Negotiating power: Agenda ordering and the willingness to negotiate in asymmetric intergroup conflicts

Nour Kteily*, Tamar Saguy, James Sidanius, Donald M. Taylor

*Corresponding author for this work

Research output: Contribution to journalArticlepeer-review

37 Scopus citations


In this research, we investigated how group power influences the way members of groups in asymmetrical conflict approach intergroup negotiations. Drawing on theories of negotiations and of intergroup power, we predicted that group power would interact with features of the proposed negotiating agenda to influence willingness to come to the table. Based on the negotiation literature, we focused on 2 types of sequential negotiation agendas: 1 beginning with the discussion of consequential issues before less consequential issues (consequential first) and 1 leaving the discussion of consequential issues until after less consequential issues are discussed (consequential later). Because they are motivated to advance changes to their disadvantaged status quo, we expected low-power group members to favor consequential first over consequential later invitations to negotiate. High-power group members, motivated to protect their advantage, were expected to show the reverse preference. Converging evidence from 5 experiments involving real-world and experimental groups supported these predictions. Across studies, participants received an invitation to negotiate from the other group involving either a consequential first or consequential later agenda. Low-power group members preferred consequential first invitations because these implied less stalling of change to the status quo, and high-power group members preferred consequential later invitations because these invitations seemed to pose less threat to their position. Theoretical and practical implications for negotiations research and conflict resolution are discussed.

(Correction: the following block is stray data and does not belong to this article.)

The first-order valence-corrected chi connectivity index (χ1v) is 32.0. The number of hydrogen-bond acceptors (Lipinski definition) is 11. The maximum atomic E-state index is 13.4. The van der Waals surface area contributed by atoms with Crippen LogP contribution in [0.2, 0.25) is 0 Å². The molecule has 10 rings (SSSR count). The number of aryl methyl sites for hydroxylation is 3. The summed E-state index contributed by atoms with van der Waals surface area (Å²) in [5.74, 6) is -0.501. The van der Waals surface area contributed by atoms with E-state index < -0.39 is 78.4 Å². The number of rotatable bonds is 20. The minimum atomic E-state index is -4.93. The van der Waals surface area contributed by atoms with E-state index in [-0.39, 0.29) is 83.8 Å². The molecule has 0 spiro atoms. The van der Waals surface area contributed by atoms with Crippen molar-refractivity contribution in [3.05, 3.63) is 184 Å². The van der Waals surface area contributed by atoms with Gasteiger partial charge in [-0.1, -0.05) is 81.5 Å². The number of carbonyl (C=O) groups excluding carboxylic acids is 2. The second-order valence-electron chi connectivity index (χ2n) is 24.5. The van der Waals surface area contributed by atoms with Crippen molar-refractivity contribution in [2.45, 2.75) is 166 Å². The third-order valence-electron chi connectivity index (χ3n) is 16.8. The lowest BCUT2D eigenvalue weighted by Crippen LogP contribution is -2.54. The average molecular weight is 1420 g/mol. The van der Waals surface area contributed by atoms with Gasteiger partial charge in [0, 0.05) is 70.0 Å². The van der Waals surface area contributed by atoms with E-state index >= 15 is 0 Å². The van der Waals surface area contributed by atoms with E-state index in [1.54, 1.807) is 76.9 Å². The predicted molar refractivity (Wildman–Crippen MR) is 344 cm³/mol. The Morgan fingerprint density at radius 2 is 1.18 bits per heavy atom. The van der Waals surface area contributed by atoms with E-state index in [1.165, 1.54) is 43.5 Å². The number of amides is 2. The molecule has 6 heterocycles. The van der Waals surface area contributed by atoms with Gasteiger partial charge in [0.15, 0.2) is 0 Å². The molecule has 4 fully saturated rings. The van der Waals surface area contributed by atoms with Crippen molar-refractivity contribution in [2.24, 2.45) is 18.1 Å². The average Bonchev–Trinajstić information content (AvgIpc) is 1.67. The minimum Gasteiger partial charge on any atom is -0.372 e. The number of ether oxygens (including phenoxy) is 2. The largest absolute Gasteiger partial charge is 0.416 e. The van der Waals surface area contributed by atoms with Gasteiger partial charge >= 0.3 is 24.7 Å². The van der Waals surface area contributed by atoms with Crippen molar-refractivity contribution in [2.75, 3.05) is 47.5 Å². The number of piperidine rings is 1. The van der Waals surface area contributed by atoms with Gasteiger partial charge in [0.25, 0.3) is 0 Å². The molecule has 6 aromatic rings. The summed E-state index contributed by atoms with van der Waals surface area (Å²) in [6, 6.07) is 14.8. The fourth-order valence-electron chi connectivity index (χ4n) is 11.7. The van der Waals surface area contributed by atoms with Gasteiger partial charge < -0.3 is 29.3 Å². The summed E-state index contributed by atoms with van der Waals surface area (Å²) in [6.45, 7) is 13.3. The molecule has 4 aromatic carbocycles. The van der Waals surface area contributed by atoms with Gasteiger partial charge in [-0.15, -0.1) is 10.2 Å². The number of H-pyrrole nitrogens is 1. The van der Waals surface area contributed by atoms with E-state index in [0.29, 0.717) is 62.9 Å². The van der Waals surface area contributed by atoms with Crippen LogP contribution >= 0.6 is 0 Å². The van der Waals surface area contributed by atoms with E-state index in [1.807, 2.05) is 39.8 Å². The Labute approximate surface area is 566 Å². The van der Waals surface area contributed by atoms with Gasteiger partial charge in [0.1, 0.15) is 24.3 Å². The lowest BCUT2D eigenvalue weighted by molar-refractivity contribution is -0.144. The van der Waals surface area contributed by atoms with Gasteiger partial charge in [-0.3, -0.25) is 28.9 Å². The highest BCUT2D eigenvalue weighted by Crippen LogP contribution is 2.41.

Original languageEnglish (US)
Pages (from-to)978-995
Number of pages18
JournalJournal of personality and social psychology
Issue number6
StatePublished - Dec 2013


  • Asymmetrical conflict
  • Conflict resolution
  • Intergroup relations
  • Negotiations
  • Power

ASJC Scopus subject areas

  • Social Psychology
  • Sociology and Political Science


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